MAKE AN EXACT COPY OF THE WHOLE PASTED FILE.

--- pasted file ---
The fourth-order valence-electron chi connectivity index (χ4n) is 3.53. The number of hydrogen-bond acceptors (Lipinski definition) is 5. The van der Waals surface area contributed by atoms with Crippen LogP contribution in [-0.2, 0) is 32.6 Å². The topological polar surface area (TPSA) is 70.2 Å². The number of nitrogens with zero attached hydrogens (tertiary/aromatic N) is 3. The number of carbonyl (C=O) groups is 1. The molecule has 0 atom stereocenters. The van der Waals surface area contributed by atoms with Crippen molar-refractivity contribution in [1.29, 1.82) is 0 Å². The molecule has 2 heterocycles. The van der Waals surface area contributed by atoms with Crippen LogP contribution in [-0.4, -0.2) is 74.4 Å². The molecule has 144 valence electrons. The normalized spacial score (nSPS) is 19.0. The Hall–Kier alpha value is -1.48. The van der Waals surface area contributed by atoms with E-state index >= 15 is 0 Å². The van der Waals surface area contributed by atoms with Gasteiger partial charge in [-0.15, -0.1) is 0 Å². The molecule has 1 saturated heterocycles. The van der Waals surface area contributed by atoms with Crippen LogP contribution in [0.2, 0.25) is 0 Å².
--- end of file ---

The fourth-order valence-electron chi connectivity index (χ4n) is 3.53. The number of hydrogen-bond acceptors (Lipinski definition) is 5. The van der Waals surface area contributed by atoms with Crippen LogP contribution in [-0.2, 0) is 32.6 Å². The topological polar surface area (TPSA) is 70.2 Å². The number of nitrogens with zero attached hydrogens (tertiary/aromatic N) is 3. The number of carbonyl (C=O) groups is 1. The molecule has 0 atom stereocenters. The van der Waals surface area contributed by atoms with Crippen molar-refractivity contribution in [1.29, 1.82) is 0 Å². The molecule has 2 heterocycles. The van der Waals surface area contributed by atoms with Crippen LogP contribution in [-0.4, -0.2) is 74.4 Å². The molecule has 144 valence electrons. The normalized spacial score (nSPS) is 19.0. The Hall–Kier alpha value is -1.48. The van der Waals surface area contributed by atoms with E-state index >= 15 is 0 Å². The van der Waals surface area contributed by atoms with Gasteiger partial charge in [-0.15, -0.1) is 0 Å². The molecule has 1 saturated heterocycles. The van der Waals surface area contributed by atoms with Crippen LogP contribution in [0.2, 0.25) is 0 Å².